First hints of Spring

Hello everyone.

Well, it seems that another week has gone by without any news from me. I'm sorry about that, sometimes it just feels a bit forced to write about what I've been doing, especially when work is pretty much the same thing every day.

That's not always strictly true, but it sometimes does drag, as you would imagine. This morning was one of those minging, drizzly days where you just want to stay in bed, not have cold water dribbling down the neck of your waterproof. I was out signing off a site where the machines are now working, to try and keep members of the public from walking on there. I had just had enough, every time we move to a new place I have to mission round putting up all the signs, and there are loads of them. Cold hands, wet, muddy, miserable. Could be worse though, at least I get to bomb it around in the mud in my little van. :-)

Then at lunchtime the sun came out, and it put a new light on everything. I was doing more checks on after - thinning volumes, and was walking in a really nice bit of woodland. Suddenly I felt lucky I wasn't stuck in an office, and am pretty much in charge of myself when I have a job to do.


Next week I'm hopefully going out with one of the Wildlife Rangers. These are the people who manage the deer, rabbit and squirrel populations to make sure they don't get too high and seriously damage the young trees. There are already so many down here that it's difficult to get the trees away, and they suffer huge losses after planting.
Some people obviously think that hunting is cruel, but if you think about why they are doing it and see how professional and respectful of the animals they are, it seems to make a lot more sense. Add to the equation that all the meat is stored in a larder and sold on to game dealers, rather than going to waste. It's all part of what we do here, and the forest would not survive in a healthy state if some sort of control wasn't maintained. We are, after all, the last of their natural predators.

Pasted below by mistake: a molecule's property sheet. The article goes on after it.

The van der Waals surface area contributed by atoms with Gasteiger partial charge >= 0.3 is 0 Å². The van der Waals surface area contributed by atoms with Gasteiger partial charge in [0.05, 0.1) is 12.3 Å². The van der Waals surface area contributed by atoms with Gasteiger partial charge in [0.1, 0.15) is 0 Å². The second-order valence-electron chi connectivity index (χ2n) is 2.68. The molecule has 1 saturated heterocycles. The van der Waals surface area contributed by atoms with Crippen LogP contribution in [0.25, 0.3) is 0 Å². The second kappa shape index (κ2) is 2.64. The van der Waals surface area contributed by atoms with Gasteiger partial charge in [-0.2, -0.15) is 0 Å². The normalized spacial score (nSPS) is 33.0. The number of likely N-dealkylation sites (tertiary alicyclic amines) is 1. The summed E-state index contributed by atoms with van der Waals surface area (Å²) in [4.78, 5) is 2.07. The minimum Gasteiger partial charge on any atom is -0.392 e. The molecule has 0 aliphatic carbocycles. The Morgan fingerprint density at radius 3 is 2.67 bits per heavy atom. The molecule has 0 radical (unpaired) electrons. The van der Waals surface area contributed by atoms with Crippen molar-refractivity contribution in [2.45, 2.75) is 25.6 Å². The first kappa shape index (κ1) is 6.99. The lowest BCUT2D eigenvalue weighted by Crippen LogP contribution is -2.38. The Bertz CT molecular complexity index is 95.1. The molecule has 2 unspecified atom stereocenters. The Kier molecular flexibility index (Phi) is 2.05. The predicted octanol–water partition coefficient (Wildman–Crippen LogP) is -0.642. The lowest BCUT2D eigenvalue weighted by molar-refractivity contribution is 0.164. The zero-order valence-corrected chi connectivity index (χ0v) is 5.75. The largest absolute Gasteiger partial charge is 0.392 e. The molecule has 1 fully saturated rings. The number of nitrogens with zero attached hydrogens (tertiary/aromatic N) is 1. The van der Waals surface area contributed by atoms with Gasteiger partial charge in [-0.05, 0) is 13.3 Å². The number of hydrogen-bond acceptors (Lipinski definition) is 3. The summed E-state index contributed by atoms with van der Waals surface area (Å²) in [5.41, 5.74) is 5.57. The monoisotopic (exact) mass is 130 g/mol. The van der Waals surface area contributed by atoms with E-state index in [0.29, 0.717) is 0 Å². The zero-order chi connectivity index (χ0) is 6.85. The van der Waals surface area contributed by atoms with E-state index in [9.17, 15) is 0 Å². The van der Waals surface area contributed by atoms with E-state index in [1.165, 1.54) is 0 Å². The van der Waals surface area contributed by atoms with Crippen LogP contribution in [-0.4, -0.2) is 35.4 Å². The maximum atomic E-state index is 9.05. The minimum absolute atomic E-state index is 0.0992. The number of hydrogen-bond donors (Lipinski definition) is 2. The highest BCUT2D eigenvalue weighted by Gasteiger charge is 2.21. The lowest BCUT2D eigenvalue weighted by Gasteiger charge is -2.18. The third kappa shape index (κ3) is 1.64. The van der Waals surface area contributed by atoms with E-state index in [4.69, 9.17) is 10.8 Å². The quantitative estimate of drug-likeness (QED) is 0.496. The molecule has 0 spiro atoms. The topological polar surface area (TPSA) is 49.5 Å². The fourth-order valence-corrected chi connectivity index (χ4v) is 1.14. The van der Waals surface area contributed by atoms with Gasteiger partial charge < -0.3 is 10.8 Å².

Last week, when Grace was down, I got some meat from the rangers. Staff rates - of course. Half a muntjac cost me only £8.00! Some amateur butchery ensued - but the results weren't too bad! It tastes good, which is the main thing. I got 2 haunches, the saddle, and lots of little bits which I turned into burgers.


Grace and I also went out with a German researcher lady who is doing her Ph.D. in Zoology at Norwich. She's counting the number of deer in the forest to see if they have a detrimental affect on other species. I volunteered to go and help by driving her truck while she counted and recorded the data, and dragged Grace along with me :-) . All of this was done at night, so we got to play with cool stuff like thermal cameras and night vision goggles to spot the deer. I spotted a deer poo which was still warm and steaming. I also had to drive the truck through the trees in the dark with no lights, which was fun.

While we were out the other day, we saw the first few snowdrops poking their heads out from under the leaves. It made me think about the Spring coming soon, and reminded me that everything will be warm again soon. I'm so glad things go in cycles.

See you spoon,

L x



  1. a) what a lovely Tremella mesenterica

    b) what a lovely Muntiacus reevesi

    c) watch out for raw burgers/ lady builders feeding you aftershock

  2. he-he, thanks Martin.

    Is that fungus named after mesentary?


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